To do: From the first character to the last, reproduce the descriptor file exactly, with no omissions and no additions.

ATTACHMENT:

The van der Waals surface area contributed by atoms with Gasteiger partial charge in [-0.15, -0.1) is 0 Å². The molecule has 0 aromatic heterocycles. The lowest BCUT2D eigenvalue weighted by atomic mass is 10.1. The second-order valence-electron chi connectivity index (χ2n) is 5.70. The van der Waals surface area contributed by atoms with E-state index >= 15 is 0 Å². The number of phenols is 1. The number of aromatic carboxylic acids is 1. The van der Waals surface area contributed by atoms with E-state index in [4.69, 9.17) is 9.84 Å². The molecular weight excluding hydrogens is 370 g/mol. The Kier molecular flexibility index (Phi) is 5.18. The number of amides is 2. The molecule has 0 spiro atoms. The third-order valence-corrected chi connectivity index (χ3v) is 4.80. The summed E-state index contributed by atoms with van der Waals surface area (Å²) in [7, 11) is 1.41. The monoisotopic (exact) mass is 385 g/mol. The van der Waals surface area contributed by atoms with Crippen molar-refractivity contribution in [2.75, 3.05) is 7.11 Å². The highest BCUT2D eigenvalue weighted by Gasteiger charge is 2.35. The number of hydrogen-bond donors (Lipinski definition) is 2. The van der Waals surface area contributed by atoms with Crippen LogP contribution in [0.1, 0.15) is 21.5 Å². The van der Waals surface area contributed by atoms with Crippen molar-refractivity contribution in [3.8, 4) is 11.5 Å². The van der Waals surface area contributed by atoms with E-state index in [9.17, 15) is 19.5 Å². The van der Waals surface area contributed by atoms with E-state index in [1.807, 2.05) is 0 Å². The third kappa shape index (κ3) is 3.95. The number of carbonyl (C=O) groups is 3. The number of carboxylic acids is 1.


The van der Waals surface area contributed by atoms with Gasteiger partial charge in [-0.15, -0.1) is 0 Å². The molecule has 0 aromatic heterocycles. The lowest BCUT2D eigenvalue weighted by atomic mass is 10.1. The second-order valence-electron chi connectivity index (χ2n) is 5.70. The van der Waals surface area contributed by atoms with E-state index >= 15 is 0 Å². The number of phenols is 1. The number of aromatic carboxylic acids is 1. The van der Waals surface area contributed by atoms with E-state index in [4.69, 9.17) is 9.84 Å². The molecular weight excluding hydrogens is 370 g/mol. The Kier molecular flexibility index (Phi) is 5.18. The number of amides is 2. The molecule has 0 spiro atoms. The third-order valence-corrected chi connectivity index (χ3v) is 4.80. The summed E-state index contributed by atoms with van der Waals surface area (Å²) in [7, 11) is 1.41. The monoisotopic (exact) mass is 385 g/mol. The van der Waals surface area contributed by atoms with Crippen molar-refractivity contribution in [2.75, 3.05) is 7.11 Å². The highest BCUT2D eigenvalue weighted by Gasteiger charge is 2.35. The number of hydrogen-bond donors (Lipinski definition) is 2. The van der Waals surface area contributed by atoms with Crippen LogP contribution in [0.1, 0.15) is 21.5 Å². The van der Waals surface area contributed by atoms with Crippen molar-refractivity contribution in [3.8, 4) is 11.5 Å². The van der Waals surface area contributed by atoms with E-state index in [9.17, 15) is 19.5 Å². The van der Waals surface area contributed by atoms with E-state index in [1.807, 2.05) is 0 Å². The third kappa shape index (κ3) is 3.95. The number of carbonyl (C=O) groups is 3. The number of carboxylic acids is 1.